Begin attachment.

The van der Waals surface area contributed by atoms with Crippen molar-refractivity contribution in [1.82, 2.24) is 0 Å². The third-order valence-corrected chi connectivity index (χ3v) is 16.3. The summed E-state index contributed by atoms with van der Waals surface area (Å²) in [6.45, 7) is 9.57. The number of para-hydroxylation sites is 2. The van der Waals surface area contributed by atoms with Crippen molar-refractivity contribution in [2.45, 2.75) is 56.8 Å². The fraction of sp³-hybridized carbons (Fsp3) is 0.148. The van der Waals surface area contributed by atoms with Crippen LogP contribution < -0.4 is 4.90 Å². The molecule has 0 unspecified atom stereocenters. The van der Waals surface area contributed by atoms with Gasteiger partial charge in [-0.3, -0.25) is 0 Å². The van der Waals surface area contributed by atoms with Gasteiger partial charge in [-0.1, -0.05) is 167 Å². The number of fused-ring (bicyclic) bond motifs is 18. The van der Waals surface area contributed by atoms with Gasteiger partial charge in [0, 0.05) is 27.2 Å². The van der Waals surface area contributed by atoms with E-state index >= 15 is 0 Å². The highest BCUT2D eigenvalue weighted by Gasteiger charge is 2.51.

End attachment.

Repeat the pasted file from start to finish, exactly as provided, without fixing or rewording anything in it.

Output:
The van der Waals surface area contributed by atoms with Crippen molar-refractivity contribution in [1.82, 2.24) is 0 Å². The third-order valence-corrected chi connectivity index (χ3v) is 16.3. The summed E-state index contributed by atoms with van der Waals surface area (Å²) in [6.45, 7) is 9.57. The number of para-hydroxylation sites is 2. The van der Waals surface area contributed by atoms with Crippen molar-refractivity contribution in [2.45, 2.75) is 56.8 Å². The fraction of sp³-hybridized carbons (Fsp3) is 0.148. The van der Waals surface area contributed by atoms with Crippen LogP contribution < -0.4 is 4.90 Å². The molecule has 0 unspecified atom stereocenters. The van der Waals surface area contributed by atoms with Gasteiger partial charge in [-0.3, -0.25) is 0 Å². The van der Waals surface area contributed by atoms with Gasteiger partial charge in [-0.1, -0.05) is 167 Å². The number of fused-ring (bicyclic) bond motifs is 18. The van der Waals surface area contributed by atoms with Gasteiger partial charge in [0, 0.05) is 27.2 Å². The van der Waals surface area contributed by atoms with E-state index >= 15 is 0 Å². The highest BCUT2D eigenvalue weighted by Gasteiger charge is 2.51.